Recently, I spoke to a person who had recently been charged with a theft arising out of the recent Black Lives Matter demonstrations in the Chicago area. Despite the city’s nonviolent protests, he was part of a group that unfortunately took the opportunity to loot businesses, rather than engage in peaceful protest. What happened in his particular circumstance was that he never entered the business establishments though. Instead, he stood outside vandalized businesses and asked others to get him some merchandise while they were inside looting. So, let no one ever tell you that Chicagoans are not friendly people (assuming that they were truly from Chicago) because surprisingly, a great many looters actually helped him with his criminal shopping and delivered stolen merchandise to him when exiting! --Sort of like a Doordash for thieves. Amazing!
When this particular defendant called, he was surprised that he had been arrested by the Chicago Police however, because he had never actually gone into the business itself and believed that he could not be found guilty based upon that fact. So, let’s first discuss whether that is a valid legal point or not.
You Don’t Need to Enter a Property to be Guilty of a Property Crime
On TV they call it being an accessory to a crime. In Illinois, it’s called accountability. What it basically means is that whether you are the actual person that committed the offense or not, you’re still responsible for the crime if you took part in it in some way, no matter how minor. So, the person who drives the get-away car to the bank robbery is accountable for the robbery (and is also even accountable for a shooting that occurs during commission of the crime, even if he didn’t know the other person was going to bring a gun). Even the person that took the get-away car for a car wash and filled up the tires before the robbery might be accountable for the robbery, assuming he knew he was helping the commission of a crime in some way.
What is Looting?
In Illinois, there is a specific crime that is called “looting by individuals” and it’s a Class 4 felony that is punishable by up to three years in the penitentiary and in addition to any other penalties that the judge may give, requires that the defendant be assessed at least 100 hours of community service and be require to pay restitution to the victim for the damage that they caused. It occurs whenever a person goes onto the property of another person or business, and:
- The normal security that would prevent someone from entering is no longer there because of a fire, hurricane, act of nature, or because it has been damaged by a riot or mob, and
- That person takes or exerts controls of the property of another
Although this statute that applies to looters in Chicago specifically states that the defendant must “enter” the property of another, a person (such as our recent caller who did not physically enter the looted store) would likely still be held responsible until this law if he took part in the crime under the theory of accountability as described previously above.
What Other Crimes Might Chicago Looters be Charged With?
But just because there’s a specific criminal law called “looting” doesn’t mean that that the Chicago Police must charge each person with this specific offense, even if he or she was arrested after going into a damaged business and taking items without paying. Some common other crimes that might be charged include:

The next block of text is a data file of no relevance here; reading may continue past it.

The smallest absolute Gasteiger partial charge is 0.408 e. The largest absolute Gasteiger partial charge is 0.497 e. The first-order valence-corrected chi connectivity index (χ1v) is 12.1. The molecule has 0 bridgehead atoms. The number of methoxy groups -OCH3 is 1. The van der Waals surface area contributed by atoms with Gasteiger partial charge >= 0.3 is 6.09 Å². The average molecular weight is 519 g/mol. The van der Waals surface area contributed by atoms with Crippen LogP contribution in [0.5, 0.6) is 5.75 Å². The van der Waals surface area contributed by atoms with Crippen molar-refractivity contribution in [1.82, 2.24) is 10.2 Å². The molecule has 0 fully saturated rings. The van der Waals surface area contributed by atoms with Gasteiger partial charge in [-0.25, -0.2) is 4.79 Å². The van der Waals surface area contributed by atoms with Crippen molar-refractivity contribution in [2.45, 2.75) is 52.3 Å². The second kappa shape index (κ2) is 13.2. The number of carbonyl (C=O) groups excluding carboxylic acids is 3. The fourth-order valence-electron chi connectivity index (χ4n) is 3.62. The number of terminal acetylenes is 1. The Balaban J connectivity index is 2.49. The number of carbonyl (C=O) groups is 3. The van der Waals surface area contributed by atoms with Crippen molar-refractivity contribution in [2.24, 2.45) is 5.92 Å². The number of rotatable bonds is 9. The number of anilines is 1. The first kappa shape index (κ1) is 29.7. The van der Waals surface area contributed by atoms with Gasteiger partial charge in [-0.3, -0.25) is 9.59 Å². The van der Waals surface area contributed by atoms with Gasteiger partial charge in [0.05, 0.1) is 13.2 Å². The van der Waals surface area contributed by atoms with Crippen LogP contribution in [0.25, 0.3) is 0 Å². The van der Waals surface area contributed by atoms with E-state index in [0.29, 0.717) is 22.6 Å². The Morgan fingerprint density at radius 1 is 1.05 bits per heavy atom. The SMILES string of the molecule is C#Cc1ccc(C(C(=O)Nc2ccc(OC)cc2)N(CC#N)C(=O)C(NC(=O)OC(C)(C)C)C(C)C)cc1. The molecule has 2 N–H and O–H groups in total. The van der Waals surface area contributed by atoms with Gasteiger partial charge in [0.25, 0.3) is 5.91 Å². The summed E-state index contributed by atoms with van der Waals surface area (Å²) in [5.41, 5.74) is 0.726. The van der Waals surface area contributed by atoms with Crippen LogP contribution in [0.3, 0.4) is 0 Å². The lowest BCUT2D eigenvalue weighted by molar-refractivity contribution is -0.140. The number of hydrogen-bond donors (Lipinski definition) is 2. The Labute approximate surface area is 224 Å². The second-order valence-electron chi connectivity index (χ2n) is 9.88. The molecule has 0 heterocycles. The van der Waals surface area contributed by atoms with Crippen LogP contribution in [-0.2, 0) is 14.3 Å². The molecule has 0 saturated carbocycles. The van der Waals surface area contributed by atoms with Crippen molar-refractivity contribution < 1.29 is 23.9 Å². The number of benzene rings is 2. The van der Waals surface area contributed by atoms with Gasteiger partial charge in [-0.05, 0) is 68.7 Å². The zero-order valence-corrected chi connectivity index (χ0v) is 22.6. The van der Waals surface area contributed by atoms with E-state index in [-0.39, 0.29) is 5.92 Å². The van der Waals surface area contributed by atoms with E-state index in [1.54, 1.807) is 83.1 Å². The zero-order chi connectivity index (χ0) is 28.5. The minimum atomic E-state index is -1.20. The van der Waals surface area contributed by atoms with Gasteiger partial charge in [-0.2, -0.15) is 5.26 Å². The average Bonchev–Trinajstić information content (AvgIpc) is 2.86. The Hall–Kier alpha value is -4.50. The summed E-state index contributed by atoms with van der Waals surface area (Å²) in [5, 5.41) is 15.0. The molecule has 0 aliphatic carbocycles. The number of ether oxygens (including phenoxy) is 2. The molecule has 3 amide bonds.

- Burglary – This crime occurs whenever a person enters into or onto another’s property with the intention of committing a burglary or a theft. If the entry is to a car, boat or railroad car, it’s a Class 3 felony if no damage was caused to the property, but a Class 2 felony is there is damage in fact. When the property is a place of worship, school or daycare center though, it’s a Class 1 felony. It’s not even necessary that the defendant actually commit a theft or a felony while there. It’s only necessary that the person intended to do so while there. In other words, just because a looter doesn’t take anything after entering a business (maybe all the “good stuff” had already been taken and all that was left were broken items) doesn’t mean that they didn’t take part in a burglary. Just like they always say at a birthday party after someone gives a gift of an ugly sweater, “It’s the thought that counts”.
- Theft – A person who takes any item of value from another person or another’s property can always be charged with theft as well. When the object or merchandise is below $500 in value, the law in Illinois provides that the offense is a misdemeanor, whereas for items over $500, the accused may be charged with a felony offense.
- Criminal Damage – If in the process of entering the store or business, the defendant damages the property, he or she may also be charged with Criminal Damage to Property. For these purposes, it doesn’t matter whether the building was already severely damaged or even on fire; if the person causes additional damage (no matter how small), he or she may also be arrested for this offense.
Consult our Experienced Legal Team Today
If you or someone you know has been arrested, detained or charged with a crime relating to recent demonstrations or looting that occurred in Chicago, you can contact our 24 hour hotline any time of day. Since 1990, has been helping people in Cook, Lake, Kane, DuPage, Will and other nearby counties out of tough situations. We can be reached at (312) 644-0444.